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The way forward?

“A country that allows intelligent, robust debate doesn’t need such legislation,” says Balji, who thinks the group set up to look into this issue has already been “cornered into thinking with a one-track mind”.

“Look at the name given to the group: Select Committee On Deliberate Online Falsehoods. This title has already prejudged the issue,” says Balji. “There is no doubt there is a lot of falsehoods being thrown about in the online space. But isn’t there some kind of twisting of facts or, to put it mildly, not giving the full facts in offline media?”

Should the Select Committee decide on legislation, it should deliberate on the form of the law.

A man reading a newspaper
Image Source: Flickr / digitalpimp.

“Identifying online gatekeepers is one such possibility,” he adds. These would be individuals – perhaps like himself, though he did not say it – who would make their own checks on any story and assess its veracity, sharing their findings thereafter. But could a government gatekeeper do that job?

“The moment there is an official in place to do this, there will be suspicions,” he explains. “But of course, I’m speaking of an ideal,” he concedes.

“There is also a need to define and determine who an Internet content provider is,” he adds. Which means for the legislation to be effective, there has to be greater clarity in the definition of what a news source is. While it is already clear when it comes to traditional news outlets like mainstream media, the authorities have to consider whether someone who is, say, a popular blogger should be defined as a content provider.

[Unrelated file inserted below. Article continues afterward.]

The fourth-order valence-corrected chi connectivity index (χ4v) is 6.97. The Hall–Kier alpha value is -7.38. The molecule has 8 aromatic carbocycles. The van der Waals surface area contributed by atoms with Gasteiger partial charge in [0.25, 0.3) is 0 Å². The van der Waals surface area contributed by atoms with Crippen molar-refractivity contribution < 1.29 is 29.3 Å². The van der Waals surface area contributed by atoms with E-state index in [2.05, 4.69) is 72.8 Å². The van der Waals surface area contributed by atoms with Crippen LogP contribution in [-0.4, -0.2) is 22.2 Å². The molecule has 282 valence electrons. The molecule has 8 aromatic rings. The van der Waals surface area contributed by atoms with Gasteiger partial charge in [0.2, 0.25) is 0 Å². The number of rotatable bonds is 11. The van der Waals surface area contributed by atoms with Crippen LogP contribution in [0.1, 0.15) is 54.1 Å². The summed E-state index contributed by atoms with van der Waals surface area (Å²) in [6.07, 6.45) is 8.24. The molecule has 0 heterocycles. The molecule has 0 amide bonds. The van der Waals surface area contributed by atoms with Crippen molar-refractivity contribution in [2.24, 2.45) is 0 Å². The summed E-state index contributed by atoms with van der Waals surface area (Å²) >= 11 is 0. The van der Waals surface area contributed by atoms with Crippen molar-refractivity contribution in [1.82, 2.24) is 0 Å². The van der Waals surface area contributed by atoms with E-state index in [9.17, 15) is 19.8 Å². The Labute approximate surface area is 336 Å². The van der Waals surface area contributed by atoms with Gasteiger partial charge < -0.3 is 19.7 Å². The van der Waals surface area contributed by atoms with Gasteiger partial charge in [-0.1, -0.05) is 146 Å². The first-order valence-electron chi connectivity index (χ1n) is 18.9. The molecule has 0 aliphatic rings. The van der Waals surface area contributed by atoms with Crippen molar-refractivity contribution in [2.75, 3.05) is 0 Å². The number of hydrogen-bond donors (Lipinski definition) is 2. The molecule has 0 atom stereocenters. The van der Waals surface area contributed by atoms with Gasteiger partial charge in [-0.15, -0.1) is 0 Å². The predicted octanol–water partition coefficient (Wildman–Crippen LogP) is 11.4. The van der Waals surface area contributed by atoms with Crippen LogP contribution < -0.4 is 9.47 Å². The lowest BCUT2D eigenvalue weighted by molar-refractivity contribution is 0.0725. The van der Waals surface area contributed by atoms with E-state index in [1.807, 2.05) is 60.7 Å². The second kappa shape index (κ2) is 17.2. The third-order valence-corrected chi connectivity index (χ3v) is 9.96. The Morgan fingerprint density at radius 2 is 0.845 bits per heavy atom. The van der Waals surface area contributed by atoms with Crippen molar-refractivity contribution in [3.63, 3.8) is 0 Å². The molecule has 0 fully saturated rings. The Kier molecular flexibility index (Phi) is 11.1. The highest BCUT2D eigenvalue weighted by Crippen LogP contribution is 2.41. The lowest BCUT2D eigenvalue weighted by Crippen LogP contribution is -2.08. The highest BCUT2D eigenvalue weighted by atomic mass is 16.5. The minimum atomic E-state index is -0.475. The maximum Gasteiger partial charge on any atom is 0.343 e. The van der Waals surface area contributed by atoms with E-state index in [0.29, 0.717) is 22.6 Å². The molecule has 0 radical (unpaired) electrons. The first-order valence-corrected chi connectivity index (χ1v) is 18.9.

And what would these two media professionals suggest to the Select Committee?

“I think the focus should be on education,” says TNP editor Wee. “Perhaps start at the secondary school level when students are just starting to go online unsupervised as part of their school and social life. Being skeptical of fake news is a habit that you can inculcate from young, just like cleanliness and courtesy. The demand side of the fake news equation is easier to solve and will probably have more impact,” he adds.

Balji, meanwhile, believes that using legislation to kill off fake news would be a short-term measure that doesn’t get to the heart of the problem.

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“The solution should be a long-term one: Allow the citizenry freedom to debate issues, get them to critically analyse current affairs and dig deeper into topics, even sensitive ones. That way, we will have not only a well-informed society but also a society that can spot fake news from far away.”

You can have your say, too: The Select Committee welcomes members of the public to send in their suggestions on the matter. Deputy Speaker Charles Chong, the chairman of the 10-member committee, told The Straits Times: “The committee’s work will be assisted by hearing a wide range of views from the public. I encourage everyone with an interest in this subject to write in with their views and suggestions.”

Suggestions from the public should reach the Select Committee before the end of February. To learn more on how to make your submission, visit this page.